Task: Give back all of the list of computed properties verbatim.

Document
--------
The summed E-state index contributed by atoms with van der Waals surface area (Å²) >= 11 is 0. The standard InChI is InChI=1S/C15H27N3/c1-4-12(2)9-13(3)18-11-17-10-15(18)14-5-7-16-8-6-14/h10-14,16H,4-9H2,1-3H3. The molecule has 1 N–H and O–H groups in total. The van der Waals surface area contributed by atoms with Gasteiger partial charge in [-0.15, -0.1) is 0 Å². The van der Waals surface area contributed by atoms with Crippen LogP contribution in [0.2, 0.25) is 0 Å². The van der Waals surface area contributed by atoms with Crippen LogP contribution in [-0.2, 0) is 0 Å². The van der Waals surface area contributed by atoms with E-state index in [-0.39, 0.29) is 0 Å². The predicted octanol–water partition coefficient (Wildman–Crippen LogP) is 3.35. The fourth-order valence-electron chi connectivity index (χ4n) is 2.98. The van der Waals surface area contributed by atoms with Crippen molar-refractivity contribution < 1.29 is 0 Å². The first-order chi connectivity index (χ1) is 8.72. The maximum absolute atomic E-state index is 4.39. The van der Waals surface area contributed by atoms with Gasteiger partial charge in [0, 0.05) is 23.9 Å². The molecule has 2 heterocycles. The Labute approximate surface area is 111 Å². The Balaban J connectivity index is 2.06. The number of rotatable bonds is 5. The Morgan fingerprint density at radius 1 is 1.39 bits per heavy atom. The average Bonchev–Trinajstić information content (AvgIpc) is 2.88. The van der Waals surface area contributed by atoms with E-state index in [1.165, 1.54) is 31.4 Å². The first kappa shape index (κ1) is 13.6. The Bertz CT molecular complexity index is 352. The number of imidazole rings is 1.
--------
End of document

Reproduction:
The summed E-state index contributed by atoms with van der Waals surface area (Å²) >= 11 is 0. The standard InChI is InChI=1S/C15H27N3/c1-4-12(2)9-13(3)18-11-17-10-15(18)14-5-7-16-8-6-14/h10-14,16H,4-9H2,1-3H3. The molecule has 1 N–H and O–H groups in total. The van der Waals surface area contributed by atoms with Gasteiger partial charge in [-0.15, -0.1) is 0 Å². The van der Waals surface area contributed by atoms with Crippen LogP contribution in [0.2, 0.25) is 0 Å². The van der Waals surface area contributed by atoms with Crippen LogP contribution in [-0.2, 0) is 0 Å². The van der Waals surface area contributed by atoms with E-state index in [-0.39, 0.29) is 0 Å². The predicted octanol–water partition coefficient (Wildman–Crippen LogP) is 3.35. The fourth-order valence-electron chi connectivity index (χ4n) is 2.98. The van der Waals surface area contributed by atoms with Crippen molar-refractivity contribution < 1.29 is 0 Å². The first-order chi connectivity index (χ1) is 8.72. The maximum absolute atomic E-state index is 4.39. The van der Waals surface area contributed by atoms with Gasteiger partial charge in [0, 0.05) is 23.9 Å². The molecule has 2 heterocycles. The Labute approximate surface area is 111 Å². The Balaban J connectivity index is 2.06. The number of rotatable bonds is 5. The Morgan fingerprint density at radius 1 is 1.39 bits per heavy atom. The average Bonchev–Trinajstić information content (AvgIpc) is 2.88. The van der Waals surface area contributed by atoms with E-state index in [1.165, 1.54) is 31.4 Å². The first kappa shape index (κ1) is 13.6. The Bertz CT molecular complexity index is 352. The number of imidazole rings is 1.